Second, the questions should utilize simple sentences with short words. Third, questions should request an opinion on only one topic at the same time. For example, the question, “how satisfied are you with the services and products?” should not be effectively answered because a respondent might have conflicting opinions on products versus services.
Fourth, superlatives such as “excellent” or “very” must not be found in questions. Such words tend to lead a respondent toward an opinion.
Fifth, “feel good” questions yield subjective answers where little specific action can be taken. For example, the question “how do you feel about XYZ company’s industry position?” produces responses that are of no practical value when it comes to improving an operation.
Though the fill-in-the-dots format is among the most common types of survey, there are significant flaws, which may discredit the outcomes. For example, all prior answers are visible, which results in comparisons with current questions, undermining candour. Second, some respondents subconsciously tend to look for symmetry within their responses and be guided by the pattern of the responses, not their true feelings. Third, because paper surveys are usually categorized into topic sections, a respondent is much more apt to fill down a column of dots in a category while giving little consideration to each and every question. Some INTERNET surveys, constructed in the same “dots” format, often lead to the same tendencies, specifically if inconvenient sideways scrolling is necessary to answer a matter.
In a survey conducted by Xerox Corporation, over one third of responses were discarded as the participants had clearly run along the columns in each category as opposed to carefully considering each question.
TELEPHONE SURVEYS Though a telephone survey yields a more accurate response when compared to a paper survey, they may likewise have inherent flaws that impede quality results, like:
First, whenever a respondent’s identity is clearly known, concern over the possibility of being challenged or confronted with negative responses at a later date generates a strong positive bias in their replies (the so-called “Cassandra Phenomenon”.)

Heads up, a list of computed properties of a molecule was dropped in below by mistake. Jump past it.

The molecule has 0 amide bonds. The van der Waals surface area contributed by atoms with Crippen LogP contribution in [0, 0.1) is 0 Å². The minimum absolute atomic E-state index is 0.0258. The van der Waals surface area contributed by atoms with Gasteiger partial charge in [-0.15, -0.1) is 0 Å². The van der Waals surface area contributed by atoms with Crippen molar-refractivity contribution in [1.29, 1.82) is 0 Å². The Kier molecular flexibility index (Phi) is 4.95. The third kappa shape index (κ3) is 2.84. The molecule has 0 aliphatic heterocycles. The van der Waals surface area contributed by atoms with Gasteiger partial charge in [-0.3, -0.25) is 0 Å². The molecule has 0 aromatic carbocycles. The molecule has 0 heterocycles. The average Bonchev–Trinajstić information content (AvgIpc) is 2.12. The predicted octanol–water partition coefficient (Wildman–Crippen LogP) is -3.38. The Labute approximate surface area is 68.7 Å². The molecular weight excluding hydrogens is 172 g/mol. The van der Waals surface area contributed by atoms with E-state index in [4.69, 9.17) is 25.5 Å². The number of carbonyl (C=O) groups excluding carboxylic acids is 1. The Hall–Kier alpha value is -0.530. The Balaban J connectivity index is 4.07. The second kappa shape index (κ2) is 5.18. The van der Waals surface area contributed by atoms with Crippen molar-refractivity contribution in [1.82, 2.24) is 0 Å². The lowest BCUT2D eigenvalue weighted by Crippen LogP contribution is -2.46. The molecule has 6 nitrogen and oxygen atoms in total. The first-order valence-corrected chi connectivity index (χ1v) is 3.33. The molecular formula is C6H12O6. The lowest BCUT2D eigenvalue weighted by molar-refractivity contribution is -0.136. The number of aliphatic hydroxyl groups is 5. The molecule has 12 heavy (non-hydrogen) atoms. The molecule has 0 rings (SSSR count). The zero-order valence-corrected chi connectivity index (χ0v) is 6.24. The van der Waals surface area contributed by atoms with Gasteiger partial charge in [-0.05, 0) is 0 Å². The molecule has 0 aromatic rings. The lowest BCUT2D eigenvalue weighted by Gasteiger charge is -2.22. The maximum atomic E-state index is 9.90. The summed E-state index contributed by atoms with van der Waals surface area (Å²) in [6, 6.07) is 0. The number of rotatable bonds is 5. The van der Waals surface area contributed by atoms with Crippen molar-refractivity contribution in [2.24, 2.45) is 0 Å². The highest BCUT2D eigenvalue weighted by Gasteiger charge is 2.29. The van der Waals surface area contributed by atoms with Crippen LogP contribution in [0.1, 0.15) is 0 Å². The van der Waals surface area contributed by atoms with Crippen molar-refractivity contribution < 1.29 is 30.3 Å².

Second, studies have shown that people become friendlier as being a conversation grows longer, thus influencing question responses.
Third, human nature says that people want to be liked. Therefore, gender biases, accents, perceived intelligence, or compassion all influence responses. Similarly, senior management egos often emerge when attempting to convey their wisdom.
Fourth, telephone surveys are intrusive over a senior manager’s time. An unannounced call may create an initial negative impression in the survey. Many respondents may be partially focused on the clock instead of the questions. Optimum responses are based mostly on a respondents’ clear mind and free time, a couple of things that senior management often lacks. In a recent multi-national survey where targeted respondents were offered the choice of a telephone or some other methods, ALL chose the other methods.
Taking precautionary steps, including keeping the survey brief and making use of only highly-trained callers who minimize idle conversation, can help minimize the aforementioned issues, but will not get rid of them.
The goal of any survey is to capture an agent cross-portion of opinions throughout a group of people. Unfortunately, unless a majority of the individuals participate, two factors will influence the results:
First, negative people tend to answer market research more frequently than positive because human nature encourages “venting” negative emotions. A low response rate will usually produce more negative results (see drawing).
Second, a lesser amount of a population is less associated with the complete. For instance, if 12 folks are required to have a survey and 25% respond, then the opinions from the other nine folks are unknown and may be entirely different. However, if 75% respond, then only three opinions are unknown. The other nine will be more very likely to represent the opinions of the whole group. Anybody can believe that the higher the response rate, the more accurate the snap-shot of opinions.